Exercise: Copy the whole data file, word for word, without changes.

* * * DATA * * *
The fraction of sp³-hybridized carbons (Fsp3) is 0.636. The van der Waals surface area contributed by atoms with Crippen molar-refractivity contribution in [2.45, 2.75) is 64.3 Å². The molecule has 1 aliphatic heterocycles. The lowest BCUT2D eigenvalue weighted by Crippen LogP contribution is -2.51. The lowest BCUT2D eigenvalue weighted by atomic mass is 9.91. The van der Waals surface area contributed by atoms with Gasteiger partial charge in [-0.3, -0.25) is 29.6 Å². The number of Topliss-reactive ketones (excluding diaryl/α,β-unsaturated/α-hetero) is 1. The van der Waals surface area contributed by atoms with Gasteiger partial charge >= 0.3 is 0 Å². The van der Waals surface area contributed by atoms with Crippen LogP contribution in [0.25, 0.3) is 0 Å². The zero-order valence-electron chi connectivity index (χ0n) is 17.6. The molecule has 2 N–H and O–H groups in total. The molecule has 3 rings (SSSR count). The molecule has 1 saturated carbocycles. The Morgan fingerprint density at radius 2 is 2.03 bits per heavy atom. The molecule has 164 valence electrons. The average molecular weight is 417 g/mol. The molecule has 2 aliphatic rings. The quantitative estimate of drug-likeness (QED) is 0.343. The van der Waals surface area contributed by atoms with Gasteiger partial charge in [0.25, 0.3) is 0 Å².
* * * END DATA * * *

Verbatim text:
The fraction of sp³-hybridized carbons (Fsp3) is 0.636. The van der Waals surface area contributed by atoms with Crippen molar-refractivity contribution in [2.45, 2.75) is 64.3 Å². The molecule has 1 aliphatic heterocycles. The lowest BCUT2D eigenvalue weighted by Crippen LogP contribution is -2.51. The lowest BCUT2D eigenvalue weighted by atomic mass is 9.91. The van der Waals surface area contributed by atoms with Gasteiger partial charge in [-0.3, -0.25) is 29.6 Å². The number of Topliss-reactive ketones (excluding diaryl/α,β-unsaturated/α-hetero) is 1. The van der Waals surface area contributed by atoms with Gasteiger partial charge >= 0.3 is 0 Å². The van der Waals surface area contributed by atoms with Crippen LogP contribution in [0.25, 0.3) is 0 Å². The zero-order valence-electron chi connectivity index (χ0n) is 17.6. The molecule has 2 N–H and O–H groups in total. The molecule has 3 rings (SSSR count). The molecule has 1 saturated carbocycles. The Morgan fingerprint density at radius 2 is 2.03 bits per heavy atom. The molecule has 164 valence electrons. The average molecular weight is 417 g/mol. The molecule has 2 aliphatic rings. The quantitative estimate of drug-likeness (QED) is 0.343. The van der Waals surface area contributed by atoms with Gasteiger partial charge in [0.25, 0.3) is 0 Å².